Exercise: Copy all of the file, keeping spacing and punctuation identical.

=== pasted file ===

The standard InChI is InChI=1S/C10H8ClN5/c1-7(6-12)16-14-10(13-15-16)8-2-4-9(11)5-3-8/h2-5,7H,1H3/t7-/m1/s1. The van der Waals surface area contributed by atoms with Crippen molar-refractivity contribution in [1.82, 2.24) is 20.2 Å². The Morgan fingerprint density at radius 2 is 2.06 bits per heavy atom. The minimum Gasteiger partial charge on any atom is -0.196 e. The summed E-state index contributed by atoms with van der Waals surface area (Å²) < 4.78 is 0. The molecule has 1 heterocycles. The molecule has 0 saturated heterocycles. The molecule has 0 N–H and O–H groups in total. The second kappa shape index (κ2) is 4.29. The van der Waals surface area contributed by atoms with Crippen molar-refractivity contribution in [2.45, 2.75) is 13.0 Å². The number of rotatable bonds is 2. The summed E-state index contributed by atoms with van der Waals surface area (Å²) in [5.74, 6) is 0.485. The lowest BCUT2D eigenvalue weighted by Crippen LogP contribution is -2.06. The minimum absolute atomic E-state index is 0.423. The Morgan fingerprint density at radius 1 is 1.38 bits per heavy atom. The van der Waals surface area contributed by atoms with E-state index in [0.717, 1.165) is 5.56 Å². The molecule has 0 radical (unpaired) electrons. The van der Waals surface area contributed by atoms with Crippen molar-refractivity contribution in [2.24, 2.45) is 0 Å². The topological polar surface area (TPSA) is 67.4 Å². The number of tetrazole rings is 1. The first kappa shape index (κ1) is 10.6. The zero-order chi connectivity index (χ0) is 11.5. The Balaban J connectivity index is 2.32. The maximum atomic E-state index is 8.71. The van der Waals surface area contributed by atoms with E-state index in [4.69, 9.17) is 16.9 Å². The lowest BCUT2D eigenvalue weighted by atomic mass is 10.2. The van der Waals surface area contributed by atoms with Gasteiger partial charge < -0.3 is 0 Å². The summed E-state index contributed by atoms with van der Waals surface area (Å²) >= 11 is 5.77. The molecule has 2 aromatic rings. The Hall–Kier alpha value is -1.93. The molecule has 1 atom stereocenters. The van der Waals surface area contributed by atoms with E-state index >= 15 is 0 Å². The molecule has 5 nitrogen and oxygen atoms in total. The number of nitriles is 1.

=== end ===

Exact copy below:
The standard InChI is InChI=1S/C10H8ClN5/c1-7(6-12)16-14-10(13-15-16)8-2-4-9(11)5-3-8/h2-5,7H,1H3/t7-/m1/s1. The van der Waals surface area contributed by atoms with Crippen molar-refractivity contribution in [1.82, 2.24) is 20.2 Å². The Morgan fingerprint density at radius 2 is 2.06 bits per heavy atom. The minimum Gasteiger partial charge on any atom is -0.196 e. The summed E-state index contributed by atoms with van der Waals surface area (Å²) < 4.78 is 0. The molecule has 1 heterocycles. The molecule has 0 saturated heterocycles. The molecule has 0 N–H and O–H groups in total. The second kappa shape index (κ2) is 4.29. The van der Waals surface area contributed by atoms with Crippen molar-refractivity contribution in [2.45, 2.75) is 13.0 Å². The number of rotatable bonds is 2. The summed E-state index contributed by atoms with van der Waals surface area (Å²) in [5.74, 6) is 0.485. The lowest BCUT2D eigenvalue weighted by Crippen LogP contribution is -2.06. The minimum absolute atomic E-state index is 0.423. The Morgan fingerprint density at radius 1 is 1.38 bits per heavy atom. The van der Waals surface area contributed by atoms with E-state index in [0.717, 1.165) is 5.56 Å². The molecule has 0 radical (unpaired) electrons. The van der Waals surface area contributed by atoms with Crippen molar-refractivity contribution in [2.24, 2.45) is 0 Å². The topological polar surface area (TPSA) is 67.4 Å². The number of tetrazole rings is 1. The first kappa shape index (κ1) is 10.6. The zero-order chi connectivity index (χ0) is 11.5. The Balaban J connectivity index is 2.32. The maximum atomic E-state index is 8.71. The van der Waals surface area contributed by atoms with E-state index in [4.69, 9.17) is 16.9 Å². The lowest BCUT2D eigenvalue weighted by atomic mass is 10.2. The van der Waals surface area contributed by atoms with Gasteiger partial charge < -0.3 is 0 Å². The summed E-state index contributed by atoms with van der Waals surface area (Å²) >= 11 is 5.77. The molecule has 2 aromatic rings. The Hall–Kier alpha value is -1.93. The molecule has 1 atom stereocenters. The van der Waals surface area contributed by atoms with E-state index >= 15 is 0 Å². The molecule has 5 nitrogen and oxygen atoms in total. The number of nitriles is 1.